Contractor agrees to indemnify and hold harmless Owner of and from any and all claims, demands, losses, causes of action, damage, lawsuits, judgments, including attorneys' fees and costs, to the extent caused by or arising out of or relating to the work of Contractor. In no event shall the maximum liability hereunder exceed the sum of $ _________.

Or, "In no event shall the maximum liability hereunder exceed the amount actually paid to Contractor under this contract."

If you do have to pay, do you also have to defend? In other words, if the indemnity is triggered, who actually handles the defense of the claim? Again, this depends on the language of your clause. The obligation to indemnify and the obligation to defend are two separate concepts. The general rule is that unless the indemnity clause also includes an express obligation to defend, the party who is providing the indemnity has no obligation to provide, nor ability to insist on providing, the defense. This is a double- edged sword. Because the underlying claim is asserted against you, perhaps you may want to control the defense of the litigation. On the other hand, if you are the party that's going to ultimately have to pay for the defense, maybe you want to hire the lawyers and control the defense. After all, it's coming out of your pocket. Both these arguments have merit, and this should be a product of negotiation.

As you can imagine, the scope and extent of indemnity has spawned hundreds of lawsuits and in some jurisdictions statutes, which limit the breadth of an indemnity clause or affect indemnity clauses utilized in specific industries. Each state has its own nuances. For example, in Massachusetts there is a statute sharply limiting the scope of indemnity which a general contractor can impose on a subcontractor in a construction setting. Other states have limits applicable to other settings. Sophisticated drafters have devised ways to avoid or limit the effects of statutory or decisional law on indemnity clauses. Depending on the verbiage, there may or may not be insurance coverage for an indemnity obligation. The availability of insurance will have a large impact on what type of an indemnity obligation you are willing to assume or need to insist upon. Similarly, the financial means of the indemnitee must be taken into account: even a broad indemnity obligation is worthless if there is no ability to pay.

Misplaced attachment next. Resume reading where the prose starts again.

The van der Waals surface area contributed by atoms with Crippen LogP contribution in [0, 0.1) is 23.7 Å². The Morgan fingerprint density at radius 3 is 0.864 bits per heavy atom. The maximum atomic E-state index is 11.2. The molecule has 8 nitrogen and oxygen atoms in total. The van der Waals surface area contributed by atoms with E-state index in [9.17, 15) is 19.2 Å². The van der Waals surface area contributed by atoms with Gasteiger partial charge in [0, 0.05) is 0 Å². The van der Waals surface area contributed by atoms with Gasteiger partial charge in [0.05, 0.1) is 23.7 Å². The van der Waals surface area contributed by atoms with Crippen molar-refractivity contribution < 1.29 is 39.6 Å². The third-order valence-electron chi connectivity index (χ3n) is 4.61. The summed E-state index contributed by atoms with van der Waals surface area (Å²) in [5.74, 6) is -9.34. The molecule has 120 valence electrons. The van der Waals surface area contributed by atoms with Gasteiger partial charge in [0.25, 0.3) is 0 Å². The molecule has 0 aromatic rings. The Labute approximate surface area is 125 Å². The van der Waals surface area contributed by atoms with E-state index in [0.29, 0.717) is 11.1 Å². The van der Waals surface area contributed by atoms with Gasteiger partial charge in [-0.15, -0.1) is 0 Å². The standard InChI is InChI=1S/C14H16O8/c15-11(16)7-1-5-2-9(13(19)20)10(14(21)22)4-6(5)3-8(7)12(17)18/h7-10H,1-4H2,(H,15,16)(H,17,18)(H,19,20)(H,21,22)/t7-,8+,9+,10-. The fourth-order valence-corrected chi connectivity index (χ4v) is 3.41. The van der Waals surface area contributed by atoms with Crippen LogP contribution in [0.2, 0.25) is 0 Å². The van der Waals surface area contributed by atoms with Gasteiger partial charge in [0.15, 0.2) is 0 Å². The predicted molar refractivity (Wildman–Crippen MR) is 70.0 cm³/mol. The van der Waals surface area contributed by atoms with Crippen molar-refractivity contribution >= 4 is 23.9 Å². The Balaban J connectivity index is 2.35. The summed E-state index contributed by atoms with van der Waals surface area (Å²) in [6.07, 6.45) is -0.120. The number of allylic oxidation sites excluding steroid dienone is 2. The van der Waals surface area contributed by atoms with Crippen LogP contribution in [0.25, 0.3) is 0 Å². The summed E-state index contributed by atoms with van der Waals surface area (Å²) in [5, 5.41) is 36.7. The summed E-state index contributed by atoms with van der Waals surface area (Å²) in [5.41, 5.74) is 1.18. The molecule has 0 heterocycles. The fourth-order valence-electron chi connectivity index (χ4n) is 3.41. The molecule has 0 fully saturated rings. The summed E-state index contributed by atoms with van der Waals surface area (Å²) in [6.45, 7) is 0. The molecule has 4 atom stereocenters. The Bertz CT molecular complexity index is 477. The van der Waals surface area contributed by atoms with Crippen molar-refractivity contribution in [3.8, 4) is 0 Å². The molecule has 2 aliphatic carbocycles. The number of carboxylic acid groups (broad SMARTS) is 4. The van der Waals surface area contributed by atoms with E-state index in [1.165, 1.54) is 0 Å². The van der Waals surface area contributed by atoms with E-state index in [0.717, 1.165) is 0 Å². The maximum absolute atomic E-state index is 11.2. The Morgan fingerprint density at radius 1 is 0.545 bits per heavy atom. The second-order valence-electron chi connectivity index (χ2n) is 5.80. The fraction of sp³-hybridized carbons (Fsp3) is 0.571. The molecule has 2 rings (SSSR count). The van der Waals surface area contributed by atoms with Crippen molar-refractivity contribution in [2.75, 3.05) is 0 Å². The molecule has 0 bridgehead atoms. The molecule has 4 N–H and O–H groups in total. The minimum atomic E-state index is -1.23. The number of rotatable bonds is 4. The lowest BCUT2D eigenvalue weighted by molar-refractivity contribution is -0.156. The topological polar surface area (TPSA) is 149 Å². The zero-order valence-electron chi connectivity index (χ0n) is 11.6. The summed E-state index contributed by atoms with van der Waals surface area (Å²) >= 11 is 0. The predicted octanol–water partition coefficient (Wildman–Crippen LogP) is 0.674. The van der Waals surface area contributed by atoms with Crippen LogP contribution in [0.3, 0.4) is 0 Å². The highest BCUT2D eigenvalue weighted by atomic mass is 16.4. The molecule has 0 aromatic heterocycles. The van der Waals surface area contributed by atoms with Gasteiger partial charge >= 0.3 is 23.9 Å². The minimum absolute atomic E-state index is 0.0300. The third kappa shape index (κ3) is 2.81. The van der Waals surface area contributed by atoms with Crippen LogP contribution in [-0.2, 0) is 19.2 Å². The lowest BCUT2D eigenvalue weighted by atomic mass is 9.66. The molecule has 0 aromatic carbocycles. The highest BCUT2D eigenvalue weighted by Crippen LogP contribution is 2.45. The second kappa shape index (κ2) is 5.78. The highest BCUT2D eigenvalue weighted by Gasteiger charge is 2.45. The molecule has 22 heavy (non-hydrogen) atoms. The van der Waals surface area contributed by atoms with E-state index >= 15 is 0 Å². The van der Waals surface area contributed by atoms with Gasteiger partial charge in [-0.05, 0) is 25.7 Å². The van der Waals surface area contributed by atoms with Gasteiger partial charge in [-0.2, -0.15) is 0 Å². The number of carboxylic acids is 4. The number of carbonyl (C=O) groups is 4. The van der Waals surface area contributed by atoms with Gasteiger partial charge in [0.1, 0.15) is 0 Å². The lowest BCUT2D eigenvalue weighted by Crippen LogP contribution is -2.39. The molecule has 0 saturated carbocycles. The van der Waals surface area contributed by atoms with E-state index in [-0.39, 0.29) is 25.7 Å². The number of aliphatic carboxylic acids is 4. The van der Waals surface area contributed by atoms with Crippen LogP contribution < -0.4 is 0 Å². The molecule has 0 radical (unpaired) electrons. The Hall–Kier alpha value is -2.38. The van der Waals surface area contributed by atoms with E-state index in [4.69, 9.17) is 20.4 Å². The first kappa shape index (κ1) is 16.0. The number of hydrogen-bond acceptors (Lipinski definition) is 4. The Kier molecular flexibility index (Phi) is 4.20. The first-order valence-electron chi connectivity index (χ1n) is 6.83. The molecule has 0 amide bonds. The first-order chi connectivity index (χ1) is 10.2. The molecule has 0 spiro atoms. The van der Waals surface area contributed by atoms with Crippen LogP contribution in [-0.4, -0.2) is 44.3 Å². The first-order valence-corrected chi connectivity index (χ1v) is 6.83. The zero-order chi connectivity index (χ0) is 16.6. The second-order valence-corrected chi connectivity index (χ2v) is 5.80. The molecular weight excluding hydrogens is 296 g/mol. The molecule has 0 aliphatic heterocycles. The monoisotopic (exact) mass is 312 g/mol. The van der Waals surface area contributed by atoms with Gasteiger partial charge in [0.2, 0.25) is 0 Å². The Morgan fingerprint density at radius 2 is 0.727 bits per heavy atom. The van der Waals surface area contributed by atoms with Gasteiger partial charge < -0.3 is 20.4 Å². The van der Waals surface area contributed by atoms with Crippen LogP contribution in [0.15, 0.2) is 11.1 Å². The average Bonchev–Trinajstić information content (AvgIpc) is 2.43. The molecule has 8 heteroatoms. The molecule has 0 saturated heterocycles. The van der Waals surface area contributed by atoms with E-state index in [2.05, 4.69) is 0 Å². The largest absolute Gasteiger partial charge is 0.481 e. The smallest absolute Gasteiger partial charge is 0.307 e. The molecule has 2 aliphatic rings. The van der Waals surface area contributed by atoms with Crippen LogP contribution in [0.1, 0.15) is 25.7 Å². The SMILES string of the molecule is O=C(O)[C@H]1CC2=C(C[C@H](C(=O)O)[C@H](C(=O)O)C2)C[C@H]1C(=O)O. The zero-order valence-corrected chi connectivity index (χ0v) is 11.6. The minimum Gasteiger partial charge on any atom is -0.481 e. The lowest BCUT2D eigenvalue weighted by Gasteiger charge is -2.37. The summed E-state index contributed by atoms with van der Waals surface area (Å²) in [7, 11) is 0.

Because the indemnity obligation in your contract could have immense financial repercussions, you cannot take it for granted. Each indemnity clause must be tailored to your specific situation and the laws of the jurisdiction in which you work must be taken into account. It is important to read and understand what that clause provides, even if is non-negotiable, so that you go into a relationship with your eyes wide open.

This article is intended to serve as a summary of the issues outlined herein. While it may include some general guidance, it is not intended as, nor is it a substitute for, legal advice. Your receipt of Good Company or any of its individual articles does not create an attorney-client relationship between you and Sheehan Phinney Bass + Green or the Sheehan Phinney Capitol Group. The opinions expressed in Good Company are those of the authors of the specific articles.